New South Wales - Colonial period: 1858-1900.

First line to the Victorian border.

The vision of a telegraph line linking Sydney and Melbourne developed very early in the history of telegraphy in Australia. For example, in July 1855, the Chairman of the Sydney Chamber of Commerce said that "he had received a long and very carefully prepared letter from Mr. Butcher of Melbourne, suggesting the means of establishing communications between Sydney and Melbourne by means of the electric telegraph. This was not a matter which could be initiated by the Chamber, but a consideration of the subject-matter of the letter would doubtless be given to it by the members. Mr. Butcher advocated over-ground, in place of under-ground, lines of wire and calculated the cost of fixing them between Sydney and Melbourne at £100 per mile. The estimate of the Messrs. Sprigg for an under-ground line was £500 per mile".

After the first line from South Head via Sydney (Royal Exchange, Post Office and the Redfern Railway Station) to Liverpool had been opened at the beginning of 1858, the New South Wales Colonial Government made haste to open a line to the south to connect with the other two mainland Colonies of Victoria and South Australia. The Government was under some degree of pressure from various sources. For example, the Bendigo Advertiser of 5 September 1856 noted:

"TELEGRAPH BETWEEN MELBOURNE and SYDNEY. The Sydney Chamber of Commerce specially notices the proposed line of electric telegraph from Melbourne to Albury, and suggests the desirableness of immediately connecting Albury with Sydney. The President of the Chamber remarked that, if the legislature of New South Wales did not immediately take the matter up, it would certainly be taken up, and that without delay, by private parties".

The first stage was the line from Sydney to Albury and this line was formally approved by Mr. Michael Fitzpatrick, Under-Secretary of the Colonial Secretary's Office on 9 January 1857 - three days after the first Electric Telegraph line in NSW had been approved. The letter of approval stipulated "that the two systems should in effect form one by an (sic) union at Albury and to accomplish this in the most satisfactory manner, it will be necessary to form a station there which should be under the joint management of the two Governments".

The line was extended in long runs (the dates shown below being opening dates for the telegraph offices and not when those offices became operational):

Mr. Henry Parkes was assured, in answer to a question to the House on 15 July 1858, that in the construction of the Goulburn to Albury telegraph line, there had been no deviation from the route followed by the main line of road.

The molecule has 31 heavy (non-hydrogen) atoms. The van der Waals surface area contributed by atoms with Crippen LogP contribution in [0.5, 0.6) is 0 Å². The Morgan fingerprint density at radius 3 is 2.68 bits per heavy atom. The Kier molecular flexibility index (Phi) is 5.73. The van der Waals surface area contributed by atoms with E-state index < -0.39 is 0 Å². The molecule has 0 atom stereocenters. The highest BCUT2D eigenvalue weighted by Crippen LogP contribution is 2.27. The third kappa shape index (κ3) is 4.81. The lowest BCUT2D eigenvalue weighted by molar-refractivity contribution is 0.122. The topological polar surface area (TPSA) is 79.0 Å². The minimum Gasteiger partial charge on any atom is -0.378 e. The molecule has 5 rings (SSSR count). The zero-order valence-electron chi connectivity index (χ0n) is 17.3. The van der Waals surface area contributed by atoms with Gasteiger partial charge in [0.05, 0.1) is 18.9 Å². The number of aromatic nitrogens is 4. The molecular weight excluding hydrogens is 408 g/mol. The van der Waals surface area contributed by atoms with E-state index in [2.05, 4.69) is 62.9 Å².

First to Vic
Adapted from an 1886 map "shewing the postal stations, main roads and telegraph lines in NSW".
Prepared by the Postal Department, October 1885.

An announcement by Captain Martindale in the Gazette of 25 September 1858 gives an insight into the transition arrangements in place during the construction of the first line south:

Electric Telegraph Branch.
Department of Internal Communications,

22nd September, 1858.

NOTICE is hereby given, that stations have been opened at Yass and Gundagai, for the transmission of messages. Telegrams can now to sent in about twenty-eight hours from Sydney to Victoria and South Australia on THURSDAYS and SATURDAYS - viz by telegraph to Gundagai, thence by mail to Albury and from Albury by telegraph.

Messages for Sydney from Victoria and South Anstralia, if despatched not later than 6 o'clock p.m. on SATURDAYS, and 11 o'clock a.m. on THURSDAYS will be in time for the mail from Albury to Gundagai and reachSydney in about twenty-eight hours.

R. H MARTINDALE, Superintendent.

The line from Melbourne to Albury had been completed in December 1857. Hence on the completion of the NSW line to Albury, the connection between the two Colonies was made - on 29 October 1858.

A second line of 365 miles from Sydney to Albury was commenced in July 1859 and completed on 20 May 1860 at a cost of £7,186 12s 4d.

As the South Australia-Victoria inter-colonial link had been completed a few months earlier (in July 1858), Sydney could then communicate with Adelaide via Melbourne.

A second Adelaide-Melbourne line had to be constructed in 1861 because of the volume of traffic. It would not however be until 1867 that a direct Sydney-Adelaide telegraphic line was opened.

As the priority was on reaching Albury, few intermediate telegraph stations were opened during this time. Hence for a while after they became operational, some of the stations were simply repeater stations.